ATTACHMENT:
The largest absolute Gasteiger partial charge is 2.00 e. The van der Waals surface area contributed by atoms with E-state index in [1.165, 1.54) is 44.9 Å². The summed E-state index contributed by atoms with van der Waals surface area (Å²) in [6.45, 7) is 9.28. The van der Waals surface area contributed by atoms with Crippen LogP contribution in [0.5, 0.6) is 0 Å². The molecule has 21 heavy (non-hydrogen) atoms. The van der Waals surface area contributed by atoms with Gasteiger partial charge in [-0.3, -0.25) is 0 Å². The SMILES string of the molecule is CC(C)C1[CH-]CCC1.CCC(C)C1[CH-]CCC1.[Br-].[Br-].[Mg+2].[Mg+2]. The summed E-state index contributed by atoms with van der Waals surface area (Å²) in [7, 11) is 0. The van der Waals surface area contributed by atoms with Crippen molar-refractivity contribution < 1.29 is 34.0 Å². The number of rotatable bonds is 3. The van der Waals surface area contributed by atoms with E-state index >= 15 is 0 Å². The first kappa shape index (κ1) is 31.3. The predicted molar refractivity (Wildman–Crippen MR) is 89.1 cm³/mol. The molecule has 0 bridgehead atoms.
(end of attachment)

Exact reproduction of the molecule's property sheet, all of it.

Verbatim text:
The largest absolute Gasteiger partial charge is 2.00 e. The van der Waals surface area contributed by atoms with E-state index in [1.165, 1.54) is 44.9 Å². The summed E-state index contributed by atoms with van der Waals surface area (Å²) in [6.45, 7) is 9.28. The van der Waals surface area contributed by atoms with Crippen LogP contribution in [0.5, 0.6) is 0 Å². The molecule has 21 heavy (non-hydrogen) atoms. The van der Waals surface area contributed by atoms with Gasteiger partial charge in [-0.3, -0.25) is 0 Å². The SMILES string of the molecule is CC(C)C1[CH-]CCC1.CCC(C)C1[CH-]CCC1.[Br-].[Br-].[Mg+2].[Mg+2]. The summed E-state index contributed by atoms with van der Waals surface area (Å²) in [7, 11) is 0. The van der Waals surface area contributed by atoms with Crippen molar-refractivity contribution < 1.29 is 34.0 Å². The number of rotatable bonds is 3. The van der Waals surface area contributed by atoms with E-state index >= 15 is 0 Å². The first kappa shape index (κ1) is 31.3. The predicted molar refractivity (Wildman–Crippen MR) is 89.1 cm³/mol. The molecule has 0 bridgehead atoms.